Duct Tape & The Lunar Rover


Duct tape is great stuff. Even NASA knows that. They sent some to the moon, and it came in handy when Apollo 17 used it to fix a broken lunar rover fender.

(Larger picture can be found at APOD.)
Duct tape came in handy when Apollo 13 neded to adapt a round CO2 air scrubber to a square hole – but that’s a different post. (If you haven’t seen Ron Howard’s Apollo 13, go out and rent it now.)During the first EVA of Apollo 17, astraonaut Mission Commander Gene Cernan accidentally knocked the right-rear fender off the LRV. He had a hammer in a tool belt snag the fender as he was walking around the back of the rover. At the start of EVA-2, he attached a replacement fender made of spare maps and grey duct tape. The replacement fender was attached with a pair of screw clamps that held auxiliary lamps in the cabin.Gene took the above picture at one of the stops of the day’s travels.NASA Transcript of breaking the fender. (Scroll down to 118:51:26 )
118:51:26 Cernan: No!! There goes a fender.
118:51:28 Schmitt: Oh, shoot!

NASA Transcript of making the fender fix. (Scroll down to 138:32:00 )
138:32:00 Young: Okay, Geno, I don’t think you need to copy this.
Sort of just ad-lib it. With your four cronopaque maps,
tape two maps and allow about a l-inch overlap to (create)
a 15-inch by 10-1/2-inch configuration.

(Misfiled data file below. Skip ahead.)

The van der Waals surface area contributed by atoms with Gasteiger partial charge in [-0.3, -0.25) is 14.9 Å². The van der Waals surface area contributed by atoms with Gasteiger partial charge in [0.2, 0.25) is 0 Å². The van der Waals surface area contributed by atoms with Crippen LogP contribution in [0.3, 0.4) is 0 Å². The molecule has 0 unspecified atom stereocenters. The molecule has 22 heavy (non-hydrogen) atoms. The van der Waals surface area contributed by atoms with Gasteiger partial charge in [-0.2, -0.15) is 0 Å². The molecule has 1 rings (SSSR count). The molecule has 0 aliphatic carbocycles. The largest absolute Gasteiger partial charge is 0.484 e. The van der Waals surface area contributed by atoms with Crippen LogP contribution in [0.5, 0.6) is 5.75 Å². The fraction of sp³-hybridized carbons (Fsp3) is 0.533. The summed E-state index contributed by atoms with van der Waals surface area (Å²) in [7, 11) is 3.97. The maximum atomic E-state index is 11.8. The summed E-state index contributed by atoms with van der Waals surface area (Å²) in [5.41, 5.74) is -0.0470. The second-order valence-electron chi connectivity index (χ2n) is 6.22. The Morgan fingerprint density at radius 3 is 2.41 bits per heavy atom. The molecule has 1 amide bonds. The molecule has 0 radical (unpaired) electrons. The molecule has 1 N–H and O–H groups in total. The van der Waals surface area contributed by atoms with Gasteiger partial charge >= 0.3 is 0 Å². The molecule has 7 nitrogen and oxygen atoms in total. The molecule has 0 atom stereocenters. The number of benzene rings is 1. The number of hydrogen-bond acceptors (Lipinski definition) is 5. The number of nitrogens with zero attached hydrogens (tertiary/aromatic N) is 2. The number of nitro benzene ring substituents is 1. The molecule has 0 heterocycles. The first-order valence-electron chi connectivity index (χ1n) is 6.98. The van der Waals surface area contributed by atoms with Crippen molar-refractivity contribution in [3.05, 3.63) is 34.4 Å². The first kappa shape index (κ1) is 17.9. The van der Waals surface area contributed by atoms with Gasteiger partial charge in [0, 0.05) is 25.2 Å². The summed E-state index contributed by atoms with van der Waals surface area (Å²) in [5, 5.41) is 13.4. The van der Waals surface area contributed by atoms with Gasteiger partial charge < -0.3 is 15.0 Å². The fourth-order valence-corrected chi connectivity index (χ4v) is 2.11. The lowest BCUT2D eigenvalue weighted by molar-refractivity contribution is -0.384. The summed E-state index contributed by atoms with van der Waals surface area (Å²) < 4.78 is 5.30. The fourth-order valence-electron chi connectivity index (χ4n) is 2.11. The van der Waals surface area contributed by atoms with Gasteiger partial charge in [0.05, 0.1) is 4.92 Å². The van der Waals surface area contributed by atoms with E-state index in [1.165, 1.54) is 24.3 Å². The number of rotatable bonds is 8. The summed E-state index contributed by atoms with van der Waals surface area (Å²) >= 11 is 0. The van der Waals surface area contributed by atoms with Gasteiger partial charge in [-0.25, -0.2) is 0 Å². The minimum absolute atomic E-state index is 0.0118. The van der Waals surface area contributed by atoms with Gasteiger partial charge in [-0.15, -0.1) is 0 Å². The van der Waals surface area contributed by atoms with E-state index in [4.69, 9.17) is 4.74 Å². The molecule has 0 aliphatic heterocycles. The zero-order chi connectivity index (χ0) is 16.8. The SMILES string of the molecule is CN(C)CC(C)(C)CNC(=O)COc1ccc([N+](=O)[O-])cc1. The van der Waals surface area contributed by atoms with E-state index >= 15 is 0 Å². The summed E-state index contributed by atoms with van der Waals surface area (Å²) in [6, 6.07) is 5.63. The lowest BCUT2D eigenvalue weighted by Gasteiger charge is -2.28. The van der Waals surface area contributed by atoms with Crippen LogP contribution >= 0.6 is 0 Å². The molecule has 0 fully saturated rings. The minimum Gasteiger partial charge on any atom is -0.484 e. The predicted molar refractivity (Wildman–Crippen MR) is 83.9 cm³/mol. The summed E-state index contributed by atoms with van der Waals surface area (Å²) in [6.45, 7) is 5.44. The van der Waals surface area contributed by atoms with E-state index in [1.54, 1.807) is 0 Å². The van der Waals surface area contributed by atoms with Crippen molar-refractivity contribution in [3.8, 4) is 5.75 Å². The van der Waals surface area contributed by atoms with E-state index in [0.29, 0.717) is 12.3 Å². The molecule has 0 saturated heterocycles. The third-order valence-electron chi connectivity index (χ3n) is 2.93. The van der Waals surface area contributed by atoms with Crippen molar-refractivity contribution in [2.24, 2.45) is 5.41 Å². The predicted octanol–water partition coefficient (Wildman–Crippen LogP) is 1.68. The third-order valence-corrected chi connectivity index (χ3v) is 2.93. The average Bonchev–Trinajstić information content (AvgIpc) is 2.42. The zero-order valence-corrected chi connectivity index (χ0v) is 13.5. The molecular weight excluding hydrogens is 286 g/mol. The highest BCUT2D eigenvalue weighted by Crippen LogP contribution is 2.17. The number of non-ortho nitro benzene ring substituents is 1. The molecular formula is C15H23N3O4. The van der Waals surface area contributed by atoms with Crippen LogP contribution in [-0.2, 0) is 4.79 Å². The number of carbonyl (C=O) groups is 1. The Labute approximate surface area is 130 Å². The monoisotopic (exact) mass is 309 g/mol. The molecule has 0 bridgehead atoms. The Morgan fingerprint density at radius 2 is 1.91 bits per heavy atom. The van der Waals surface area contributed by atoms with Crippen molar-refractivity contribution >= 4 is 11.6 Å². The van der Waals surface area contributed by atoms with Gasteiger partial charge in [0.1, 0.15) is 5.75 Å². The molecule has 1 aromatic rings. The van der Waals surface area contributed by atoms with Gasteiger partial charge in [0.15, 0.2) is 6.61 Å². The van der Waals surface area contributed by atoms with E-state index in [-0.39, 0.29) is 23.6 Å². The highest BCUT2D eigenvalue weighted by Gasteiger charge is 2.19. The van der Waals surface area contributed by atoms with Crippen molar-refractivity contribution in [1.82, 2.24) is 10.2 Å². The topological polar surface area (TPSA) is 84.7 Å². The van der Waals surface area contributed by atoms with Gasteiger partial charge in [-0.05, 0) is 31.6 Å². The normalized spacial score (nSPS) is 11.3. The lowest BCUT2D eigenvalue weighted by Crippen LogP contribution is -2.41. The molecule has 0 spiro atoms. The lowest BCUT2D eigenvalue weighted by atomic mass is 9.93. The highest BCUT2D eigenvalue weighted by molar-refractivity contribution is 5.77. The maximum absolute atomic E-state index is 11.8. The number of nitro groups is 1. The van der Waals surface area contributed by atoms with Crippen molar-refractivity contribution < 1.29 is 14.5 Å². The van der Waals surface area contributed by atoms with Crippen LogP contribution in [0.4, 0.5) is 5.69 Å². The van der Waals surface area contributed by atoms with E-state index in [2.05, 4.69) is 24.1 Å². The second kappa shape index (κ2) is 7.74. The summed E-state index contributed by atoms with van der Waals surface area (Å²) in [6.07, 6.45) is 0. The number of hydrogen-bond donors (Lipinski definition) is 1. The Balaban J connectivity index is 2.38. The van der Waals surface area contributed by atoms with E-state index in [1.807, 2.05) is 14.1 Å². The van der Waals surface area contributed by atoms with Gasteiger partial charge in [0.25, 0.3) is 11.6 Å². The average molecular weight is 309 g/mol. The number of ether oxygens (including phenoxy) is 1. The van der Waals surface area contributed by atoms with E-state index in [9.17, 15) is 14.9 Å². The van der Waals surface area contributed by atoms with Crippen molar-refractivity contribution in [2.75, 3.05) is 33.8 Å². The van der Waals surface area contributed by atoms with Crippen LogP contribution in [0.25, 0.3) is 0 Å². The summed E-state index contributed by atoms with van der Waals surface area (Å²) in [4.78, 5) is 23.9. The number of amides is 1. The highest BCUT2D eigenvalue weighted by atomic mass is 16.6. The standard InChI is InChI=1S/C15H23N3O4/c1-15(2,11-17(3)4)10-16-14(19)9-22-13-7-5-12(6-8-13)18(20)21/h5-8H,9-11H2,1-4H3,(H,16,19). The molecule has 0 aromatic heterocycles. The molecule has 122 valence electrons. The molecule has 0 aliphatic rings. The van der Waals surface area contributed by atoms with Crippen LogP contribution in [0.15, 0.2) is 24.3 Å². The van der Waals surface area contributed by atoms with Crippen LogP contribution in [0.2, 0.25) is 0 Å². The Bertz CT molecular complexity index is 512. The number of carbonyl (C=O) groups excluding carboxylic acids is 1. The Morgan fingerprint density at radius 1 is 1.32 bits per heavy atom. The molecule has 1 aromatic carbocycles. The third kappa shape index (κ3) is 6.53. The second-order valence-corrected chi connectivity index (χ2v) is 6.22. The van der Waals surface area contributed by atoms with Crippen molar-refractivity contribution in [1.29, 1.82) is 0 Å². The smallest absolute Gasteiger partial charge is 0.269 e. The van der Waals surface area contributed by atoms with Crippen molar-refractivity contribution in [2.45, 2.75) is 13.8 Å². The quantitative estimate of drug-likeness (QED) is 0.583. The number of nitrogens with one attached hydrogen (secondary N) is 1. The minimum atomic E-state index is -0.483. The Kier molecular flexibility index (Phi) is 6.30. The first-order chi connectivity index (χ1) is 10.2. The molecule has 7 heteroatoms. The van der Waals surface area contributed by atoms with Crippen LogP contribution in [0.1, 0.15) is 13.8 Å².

138:32:20 Young: That’s an estimate. And then repeat with two other
maps, and then tape the two maps – now four maps –
tape them together, and you’ll end up with a sheet that’s
about 15 inches by 19 inches, a sheet of cronopaque. And
then tape both sides of it – the overlapping edges – to
strengthen it. And you can further strengthen it if you tape
an “X” of tape across both sides of it.
138:32:55 Young: And then, on the roll up, on the long axis, secure
it with a strip of tape and put it in the ETB. And, on that
strip of tape you secure it with, be sure and leave a tab
on the end of it so you can get it off with your gloves.
And then remove clamps from both the utility light units,
and open the clamp jaws to max. And then tighten the
mounting bracket that you’ve got on it so (that) it will be
swinging around; and stow the clamps in the ETB. You got
that, Gene?

In all fairness to Gene, this wasn’t the first lunar rover to have fender issues. Apparently, they broke easily in training, and the fender extensions didn’t always deploy correctly. There was a good reason this repair was needed. Lunar soil kicked up easily by the rover’s wheels, making huge “rooster tails”. They had procedures for dealing with this, mostly adding cleaning chores to their workload. All this extra lunar dust flying around meant more equipment failure and more contamination of scientific instruments.

I’m working on a posting about Lunar Dust. Stay tuned…

Interesting Related Links:
Apollo Surface Journal – tons of details & transcripts
Lunar Roving Vehicle (LRV) Missing Fender Extension Saga (PDF) – Showing fender issues with other Apollo missions
Short AVI Movie of Lunar dust “rooster tails” from the rover.